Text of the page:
If I was to generalize I would probably say that Pixar produces sophisticated movies for the whole family while Dreamworks produces funny animal movies. It’s an over-simplification and there are definitely exceptions on both sides, but that’s my general impression of the two companies and their animated output.
How To Train Your Dragon, however, was a case where Dreamworks eschewed funny animals and produced a sophisticated movie. It’s one of my favorite animated movies of the last decade. How To Train Your Dragon 2 is better in almost every respect.
And that’s not something you can often say about a sequel.
I saw How To Train Your Dragon 2 in 3D which is something I mostly don’t bother with. In this case though, if you have the option (and it works for you) it’s a good idea. If you’ve seen the trailers you already know that the animation and cinematography is top notch. It’s that standard or better all the way through the movie. And the swooping nature of the dragons flight lends itself perfectly to 3D. Not that your experience will be sub-par with the 2D version, but it did add a little something.
I’m not going to spend any more time talking about the animation, because there’s just nothing bad or nit-picky that I have to offer there. It’s great. Beautiful.
The story though, that’s what really got me. Dreamworks took a brave step here by aging their hero Hiccup 5 years from 15 to 20. That’s a major and very significant jump forward. Generally for children/family films the protagonist is a child because it’s assumed that will be easier for the kids to identify with. But How To Train Your Dragon already told Hiccup’s coming of age story. So what they did here was to show… there’s no such thing. Life does not in fact offer a single right of passage at which point you change from boy to man. Instead it’s a series of tests in which you hopefully learn things.
So at the start of this movie we have a Hiccup who is older and more confident but he’s still naïve and foolhardy and he is in no way mature. It’s that very combination of traits that leads him to make some impulsive moves that land him and his friends and family in trouble.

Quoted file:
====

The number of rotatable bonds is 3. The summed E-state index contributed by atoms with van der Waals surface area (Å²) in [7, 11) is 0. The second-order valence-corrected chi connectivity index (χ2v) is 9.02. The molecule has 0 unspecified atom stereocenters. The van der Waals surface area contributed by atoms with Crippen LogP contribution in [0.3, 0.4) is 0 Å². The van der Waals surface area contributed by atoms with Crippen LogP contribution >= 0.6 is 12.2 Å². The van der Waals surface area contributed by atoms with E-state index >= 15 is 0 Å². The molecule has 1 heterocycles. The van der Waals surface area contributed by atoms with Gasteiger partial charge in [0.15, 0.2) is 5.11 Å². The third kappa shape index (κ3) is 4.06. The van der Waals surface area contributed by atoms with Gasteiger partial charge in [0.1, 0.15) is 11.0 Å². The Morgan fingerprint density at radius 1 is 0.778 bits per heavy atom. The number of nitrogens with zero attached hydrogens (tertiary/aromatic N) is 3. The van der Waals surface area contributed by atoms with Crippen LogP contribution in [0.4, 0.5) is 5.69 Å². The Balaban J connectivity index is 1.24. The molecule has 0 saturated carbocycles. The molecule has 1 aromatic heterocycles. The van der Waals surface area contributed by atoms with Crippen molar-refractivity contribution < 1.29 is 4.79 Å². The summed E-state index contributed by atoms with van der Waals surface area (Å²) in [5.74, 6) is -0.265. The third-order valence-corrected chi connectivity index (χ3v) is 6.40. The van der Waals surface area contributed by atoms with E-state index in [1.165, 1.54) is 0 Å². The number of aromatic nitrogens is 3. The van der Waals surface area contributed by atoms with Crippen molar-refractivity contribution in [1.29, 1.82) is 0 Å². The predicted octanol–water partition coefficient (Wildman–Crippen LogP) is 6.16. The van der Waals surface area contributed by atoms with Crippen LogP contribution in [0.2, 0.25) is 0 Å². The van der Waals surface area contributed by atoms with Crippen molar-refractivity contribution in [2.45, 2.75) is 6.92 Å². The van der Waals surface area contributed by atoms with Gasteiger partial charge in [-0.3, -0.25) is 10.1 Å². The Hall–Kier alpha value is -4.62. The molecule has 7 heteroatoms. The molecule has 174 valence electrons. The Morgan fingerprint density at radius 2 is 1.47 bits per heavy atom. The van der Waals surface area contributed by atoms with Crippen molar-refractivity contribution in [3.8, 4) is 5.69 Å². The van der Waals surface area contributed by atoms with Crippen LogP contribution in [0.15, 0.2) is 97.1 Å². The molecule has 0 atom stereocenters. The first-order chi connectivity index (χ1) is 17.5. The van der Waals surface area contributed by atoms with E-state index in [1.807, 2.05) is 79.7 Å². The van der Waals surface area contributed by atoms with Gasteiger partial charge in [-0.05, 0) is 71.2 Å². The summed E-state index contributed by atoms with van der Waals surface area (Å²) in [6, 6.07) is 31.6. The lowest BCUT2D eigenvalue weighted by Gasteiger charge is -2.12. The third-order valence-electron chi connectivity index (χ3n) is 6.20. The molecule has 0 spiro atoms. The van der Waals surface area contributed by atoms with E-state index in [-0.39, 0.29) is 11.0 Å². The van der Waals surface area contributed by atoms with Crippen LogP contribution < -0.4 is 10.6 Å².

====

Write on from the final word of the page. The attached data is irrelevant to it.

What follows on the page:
Basically everyone else in this movie has to go rushing around attempting to save Hiccup because he goes flying off on his own without talking to people or planning. And there are consequences to that. Harsh consequences.
At first I thought we were going to get an annoying moral about how if you talk to people and understand them there’s no need to fight. That would be a pretty traditional message for a kids movie. But it’s also very shallow and simplistic. Instead though we got something a little closer to reality. Where you can try to talk to people. But sometimes they just aren’t going to listen.
In the first movie Hiccup’s stubborn refusal to listen to others helped everyone. Here… here the result is an avoidable tragedy. On the other hand… if he hadn’t gone flying off, well his mother would not have been returned to his life. So, much like real life it’s not all cut and dried.
The movie does a very good job of setting up and hitting the emotional beats for Hiccup and a couple of them are genuinely heart wrenching. Where it is weaker is in its treatment of the other characters. They all get some face time, but they don’t noticeably grow or change.
I’m not sure if that’s really a bad thing. This is Hiccup’s story, just like the first movie was. It’s not that they were made to be weak or ineffectual, on the contrary. It’s just that we don’t learn much more about them. Spending too much time developing side-plots to deepen the other characters would make for either an impossibly wrong running time or make Hiccup’s story that much shallower. Movies are generally either deep or broad, but not both. They don’t have that luxury in the way that books do.
Basically I loved this movie. It just did so many things right They even managed to pull off the
lightsaber Flaming Sword that Hiccup wields a few times throughout the movie.